So you’re standing there at your local coffee shop, thinking about which coffee you’re going to order. Typically you see Light, Medium and Dark Roast available. You know you have a favorite, but as you patiently wait to order you start wondering how are these really different? What does light, medium and dark roast actually mean?
Sure, you’ve tried the different styles and know which one you like the best, but do you know what makes your favorite roast so special to you?
Before most of us started here at Contigo, we didn’t know either. But since we pride ourselves on being beverageware experts, we quickly learned. We want to know as much as we can about the stuff that goes inside our travel mugs so that we can continue to design and engineer awesome vessels to enjoy those experiences.
The first thing we learned was just because it says dark roast coffee doesn’t mean that it has more caffeine than a lighter roast. In fact, scoop for scoop, the opposite is true. So don’t think that darker coffee is going to give you the jolt you need to get out of that afternoon slump. The second interesting tidbit is that the darker the roast, the more the original flavor of the bean goes away.
Light Roast Coffee
Light roast coffee tends to be tan or light brown. Its light color comes from being roasted at a lower temperature point. The coffee tends to taste more acidic than darker roasts. While that might not sound appealing to everyone (drinking acid, pass), the coffee exhibits more of the “origin” of the bean. That’s coffee lingo for the processing, location, soil content and weather conditions of the bean that come through in the flavor.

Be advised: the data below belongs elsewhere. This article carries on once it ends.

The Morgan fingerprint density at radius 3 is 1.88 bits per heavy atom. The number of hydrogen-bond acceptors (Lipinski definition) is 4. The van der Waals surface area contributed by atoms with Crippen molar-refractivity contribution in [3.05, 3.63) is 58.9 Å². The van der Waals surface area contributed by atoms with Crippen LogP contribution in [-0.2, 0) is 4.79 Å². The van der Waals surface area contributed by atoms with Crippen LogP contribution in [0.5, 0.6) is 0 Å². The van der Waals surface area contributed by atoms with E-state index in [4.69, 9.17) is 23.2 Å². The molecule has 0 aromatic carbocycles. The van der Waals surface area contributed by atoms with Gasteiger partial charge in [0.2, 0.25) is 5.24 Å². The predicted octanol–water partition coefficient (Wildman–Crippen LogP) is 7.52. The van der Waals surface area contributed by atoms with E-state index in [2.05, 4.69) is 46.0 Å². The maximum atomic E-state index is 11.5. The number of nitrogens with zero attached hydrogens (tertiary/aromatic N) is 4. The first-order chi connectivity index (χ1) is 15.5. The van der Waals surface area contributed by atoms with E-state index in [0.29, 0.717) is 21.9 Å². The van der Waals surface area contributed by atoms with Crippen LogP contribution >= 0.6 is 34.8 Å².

Medium Roast Coffee
As expected, medium roast will have a darker color than a light roast. The acidity will start to not be as forward in the flavor as it gets more balanced by the roast. The roast itself will allow for a fuller body of flavor while still being able to taste the unique “origins” of the coffee.
Dark Roast Coffee
Dark roasts will be dark brown and in some cases almost black. The aroma and flavor from the roast are evident as the roasting process creates a fuller body than the other roasts. Most of the coffee’s origins are gone, as the roast has fully taken over Flavortown. This roast has a reputation for being the most bitter option, and that’s because most of the time it is!
One sentence summary: The lighter the roast, the more you taste the coffee bean; the darker the roast, the more you taste the roasting process.
So now you’re a coffee expert. Go and brag to your friends about how much you know about coffee. Or sample the different roasts and put your new found knowledge to the test!Back to Blog Home